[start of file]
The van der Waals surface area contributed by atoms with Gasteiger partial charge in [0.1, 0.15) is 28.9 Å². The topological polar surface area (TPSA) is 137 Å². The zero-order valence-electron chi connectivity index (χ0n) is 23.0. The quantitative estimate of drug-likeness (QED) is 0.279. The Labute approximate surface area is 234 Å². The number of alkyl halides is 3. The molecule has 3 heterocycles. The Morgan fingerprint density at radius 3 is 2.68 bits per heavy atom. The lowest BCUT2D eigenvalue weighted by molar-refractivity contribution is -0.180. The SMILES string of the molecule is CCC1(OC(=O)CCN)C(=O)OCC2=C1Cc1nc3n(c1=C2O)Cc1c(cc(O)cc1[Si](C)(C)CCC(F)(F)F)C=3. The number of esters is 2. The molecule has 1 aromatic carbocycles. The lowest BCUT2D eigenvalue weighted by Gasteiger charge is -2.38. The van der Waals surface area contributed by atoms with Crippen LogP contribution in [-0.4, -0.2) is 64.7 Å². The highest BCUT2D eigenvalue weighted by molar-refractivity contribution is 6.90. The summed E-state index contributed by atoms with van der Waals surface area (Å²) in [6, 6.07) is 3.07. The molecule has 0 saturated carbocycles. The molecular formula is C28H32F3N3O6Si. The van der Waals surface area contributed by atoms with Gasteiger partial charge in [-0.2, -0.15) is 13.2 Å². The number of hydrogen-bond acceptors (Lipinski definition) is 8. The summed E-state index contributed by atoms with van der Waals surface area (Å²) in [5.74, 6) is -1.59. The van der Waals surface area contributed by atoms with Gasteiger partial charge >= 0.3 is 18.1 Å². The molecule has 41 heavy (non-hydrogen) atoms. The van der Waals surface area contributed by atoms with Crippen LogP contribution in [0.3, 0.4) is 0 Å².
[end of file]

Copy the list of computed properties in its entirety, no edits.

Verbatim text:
The van der Waals surface area contributed by atoms with Gasteiger partial charge in [0.1, 0.15) is 28.9 Å². The topological polar surface area (TPSA) is 137 Å². The zero-order valence-electron chi connectivity index (χ0n) is 23.0. The quantitative estimate of drug-likeness (QED) is 0.279. The Labute approximate surface area is 234 Å². The number of alkyl halides is 3. The molecule has 3 heterocycles. The Morgan fingerprint density at radius 3 is 2.68 bits per heavy atom. The lowest BCUT2D eigenvalue weighted by molar-refractivity contribution is -0.180. The SMILES string of the molecule is CCC1(OC(=O)CCN)C(=O)OCC2=C1Cc1nc3n(c1=C2O)Cc1c(cc(O)cc1[Si](C)(C)CCC(F)(F)F)C=3. The number of esters is 2. The molecule has 1 aromatic carbocycles. The lowest BCUT2D eigenvalue weighted by Gasteiger charge is -2.38. The van der Waals surface area contributed by atoms with Crippen LogP contribution in [-0.4, -0.2) is 64.7 Å². The highest BCUT2D eigenvalue weighted by molar-refractivity contribution is 6.90. The summed E-state index contributed by atoms with van der Waals surface area (Å²) in [6, 6.07) is 3.07. The molecule has 0 saturated carbocycles. The molecular formula is C28H32F3N3O6Si. The van der Waals surface area contributed by atoms with Gasteiger partial charge in [-0.2, -0.15) is 13.2 Å². The number of hydrogen-bond acceptors (Lipinski definition) is 8. The summed E-state index contributed by atoms with van der Waals surface area (Å²) in [5.74, 6) is -1.59. The van der Waals surface area contributed by atoms with Gasteiger partial charge >= 0.3 is 18.1 Å². The molecule has 41 heavy (non-hydrogen) atoms. The van der Waals surface area contributed by atoms with Crippen LogP contribution in [0.3, 0.4) is 0 Å².